If your identity has been stolen, you can apply for a Commonwealth Victims' Certificate.

If you believe you are victim of a cybercrime, go to ReportCyber.

The following websites can help you protect yourself and stay informed

What is the Australian Government doing to protect your identity?

What is the Australian Government doing to protect your identity?

The government is looking at all possible solutions to protect and reissue victims' identity documents.

The Attorney-General's Department has established a Commonwealth Credential Protection Register to help stop compromised identities from being used fraudulently (further details below). As the companies impacted provides data, issuing agencies will assess and determine whether to add credentials to the register. As at 14 October 2022, the register includes around 100,000 Australian passports. These passports can still be used for international travel.

The Australian Federal Police (AFP) has launched operations to investigate the criminal aspects of the breaches. The Australian Federal Police has also launched a joint partnership (Operation GUARDIAN) with law enforcement to combat cybercrime under the Australian Federal Police led JPC3, the private sector and industry. Operation GUARDIAN is focused on shielding affected customers, where they can be identified, and working with industry to enhance protections for members of the public. The Australian Federal Police is also monitoring online forums, including the internet and dark web, for criminals trying to exploit the breached data. The Australian Federal Police will not hesitate to take action against those who are breaking the law.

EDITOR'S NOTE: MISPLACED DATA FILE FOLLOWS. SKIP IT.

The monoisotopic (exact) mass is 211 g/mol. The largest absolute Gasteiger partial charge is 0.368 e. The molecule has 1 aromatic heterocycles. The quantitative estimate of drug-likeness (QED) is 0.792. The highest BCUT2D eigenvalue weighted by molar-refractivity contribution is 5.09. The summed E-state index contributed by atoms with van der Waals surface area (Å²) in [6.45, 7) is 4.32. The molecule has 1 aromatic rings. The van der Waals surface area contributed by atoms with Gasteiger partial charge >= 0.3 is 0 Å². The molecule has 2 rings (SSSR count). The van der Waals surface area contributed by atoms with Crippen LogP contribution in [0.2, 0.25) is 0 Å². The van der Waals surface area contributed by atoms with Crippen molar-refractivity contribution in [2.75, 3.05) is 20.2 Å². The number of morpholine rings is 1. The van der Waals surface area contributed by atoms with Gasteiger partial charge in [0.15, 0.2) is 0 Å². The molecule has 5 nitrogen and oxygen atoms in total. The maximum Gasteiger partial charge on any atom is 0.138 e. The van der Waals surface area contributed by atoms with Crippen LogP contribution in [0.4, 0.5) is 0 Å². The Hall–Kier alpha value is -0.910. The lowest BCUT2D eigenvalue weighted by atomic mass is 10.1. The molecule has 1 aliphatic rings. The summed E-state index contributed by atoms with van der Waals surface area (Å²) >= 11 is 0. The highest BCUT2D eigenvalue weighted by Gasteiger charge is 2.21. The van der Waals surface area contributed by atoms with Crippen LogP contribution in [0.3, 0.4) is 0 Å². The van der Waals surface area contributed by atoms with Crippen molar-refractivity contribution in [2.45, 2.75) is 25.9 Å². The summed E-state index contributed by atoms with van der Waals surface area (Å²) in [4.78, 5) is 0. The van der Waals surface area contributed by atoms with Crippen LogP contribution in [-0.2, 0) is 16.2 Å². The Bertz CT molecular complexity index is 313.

If your Medicare card details have been exposed, Services Australia will allow you to replace your Medicare card for free. If you believe there has been unauthorised activity to any of your Services Australia accounts, contact their Scams and Identity Theft Help Desk.

Credential Protection Register

The Credential Protection Register stops the verification of known compromised credentials (i.e. credentials that have been subjected to a data breach) through the Document Verification Service. This means they cannot be used for fraudulent identity verification purposes. However, this also means rightful owners will not be able to use them online. New credentials issued following the data breach will work as normal. In the interim, impacted individuals should consider using alternative credentials or speak to service providers that ask for identification for other options such as visiting the service in person to present the credential.